Review: Unthology 6

Obviously keen not to be thought of as too prescriptive in their conception of a short story collection, the team at Unthank Books have produced Unthology 6, marking a clear departure from Unthology 5. Gone is the relative thematic wholeness of the previous collection, which resulted in a series of rather anxious, dark, arguably prescient tales. Instead, Unthology 6 has range: from experimental flash fiction, with some SENTENCES IN CAPITALS and texts written in streams of uninterrupted phrases, to more traditional Checkovian stories of regretful insight and first-person narratives of loss or hope. There’s something for most reading tastes here, if little internal cohesion. That, of course, is the point, but it may slightly disappoint those expecting the same kind of thematic consistency of the previous volume (which I rather enjoyed).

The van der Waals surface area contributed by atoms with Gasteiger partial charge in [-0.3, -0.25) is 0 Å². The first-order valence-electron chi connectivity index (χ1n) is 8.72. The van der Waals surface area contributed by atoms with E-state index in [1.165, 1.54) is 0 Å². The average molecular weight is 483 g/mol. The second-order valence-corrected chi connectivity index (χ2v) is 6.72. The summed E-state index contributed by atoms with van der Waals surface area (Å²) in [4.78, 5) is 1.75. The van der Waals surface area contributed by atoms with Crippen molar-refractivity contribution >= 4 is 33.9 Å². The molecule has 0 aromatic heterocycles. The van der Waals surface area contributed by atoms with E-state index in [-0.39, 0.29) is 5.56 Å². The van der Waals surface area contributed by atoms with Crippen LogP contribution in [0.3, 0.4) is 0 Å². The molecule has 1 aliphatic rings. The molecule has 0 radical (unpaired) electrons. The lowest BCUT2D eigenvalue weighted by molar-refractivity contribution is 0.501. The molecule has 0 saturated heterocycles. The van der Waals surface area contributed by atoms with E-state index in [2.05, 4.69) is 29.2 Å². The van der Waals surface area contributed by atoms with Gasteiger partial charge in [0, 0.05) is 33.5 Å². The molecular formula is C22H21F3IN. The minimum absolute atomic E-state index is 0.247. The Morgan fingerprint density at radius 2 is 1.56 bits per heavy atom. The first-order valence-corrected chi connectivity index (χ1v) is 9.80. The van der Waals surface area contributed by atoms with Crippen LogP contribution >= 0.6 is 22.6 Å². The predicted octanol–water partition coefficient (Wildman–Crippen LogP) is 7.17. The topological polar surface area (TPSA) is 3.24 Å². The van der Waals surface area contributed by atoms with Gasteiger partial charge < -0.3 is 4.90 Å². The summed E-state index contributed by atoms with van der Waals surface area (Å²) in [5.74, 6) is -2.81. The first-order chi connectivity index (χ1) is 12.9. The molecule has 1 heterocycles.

Unthology 6 has a range of talent. Some stories have a clear sense of themselves as writing, as part of a tradition, whereas others are rawer, more direct. Stories such as Simon Griffiths’ Stalemate, in which an old age pensioner comes to terms with his new life, visiting Bletchley Park and overthinking his relationship with others, is wonderfully old-fashioned. It has all the joys of a straightforwardly told tale of quiet despair and new hope. It is a surprise to read that Stalemate is Griffith’s first published story, as he has an assured style and good sense of tempo. Neil Campbell’s Ceum na Caillich and James Wall’s Niagara Falls have the same kind of respect for traditional, incident-focussed narrative, in which characters come to new, ‘wiser-if-sadder’ understandings of their lot.